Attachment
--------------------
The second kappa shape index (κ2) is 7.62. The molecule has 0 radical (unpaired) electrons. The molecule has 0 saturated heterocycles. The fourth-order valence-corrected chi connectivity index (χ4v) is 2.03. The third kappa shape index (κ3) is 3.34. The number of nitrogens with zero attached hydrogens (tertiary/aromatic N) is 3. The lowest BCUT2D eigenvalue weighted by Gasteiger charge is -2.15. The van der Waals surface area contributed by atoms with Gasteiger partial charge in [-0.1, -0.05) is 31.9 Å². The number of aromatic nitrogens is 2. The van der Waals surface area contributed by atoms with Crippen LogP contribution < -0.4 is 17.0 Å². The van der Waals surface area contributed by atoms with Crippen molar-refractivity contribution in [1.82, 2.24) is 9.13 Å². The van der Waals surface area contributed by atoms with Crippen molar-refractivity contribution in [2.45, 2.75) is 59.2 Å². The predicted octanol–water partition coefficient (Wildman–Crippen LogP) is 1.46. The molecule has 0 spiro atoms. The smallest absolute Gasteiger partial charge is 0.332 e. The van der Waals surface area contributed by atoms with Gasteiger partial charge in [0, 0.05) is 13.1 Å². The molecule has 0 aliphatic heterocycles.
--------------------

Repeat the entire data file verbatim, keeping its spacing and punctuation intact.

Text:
The second kappa shape index (κ2) is 7.62. The molecule has 0 radical (unpaired) electrons. The molecule has 0 saturated heterocycles. The fourth-order valence-corrected chi connectivity index (χ4v) is 2.03. The third kappa shape index (κ3) is 3.34. The number of nitrogens with zero attached hydrogens (tertiary/aromatic N) is 3. The lowest BCUT2D eigenvalue weighted by Gasteiger charge is -2.15. The van der Waals surface area contributed by atoms with Gasteiger partial charge in [-0.1, -0.05) is 31.9 Å². The number of aromatic nitrogens is 2. The van der Waals surface area contributed by atoms with Crippen LogP contribution < -0.4 is 17.0 Å². The van der Waals surface area contributed by atoms with Crippen molar-refractivity contribution in [1.82, 2.24) is 9.13 Å². The van der Waals surface area contributed by atoms with Crippen molar-refractivity contribution in [2.45, 2.75) is 59.2 Å². The predicted octanol–water partition coefficient (Wildman–Crippen LogP) is 1.46. The molecule has 0 spiro atoms. The smallest absolute Gasteiger partial charge is 0.332 e. The van der Waals surface area contributed by atoms with Gasteiger partial charge in [0, 0.05) is 13.1 Å². The molecule has 0 aliphatic heterocycles.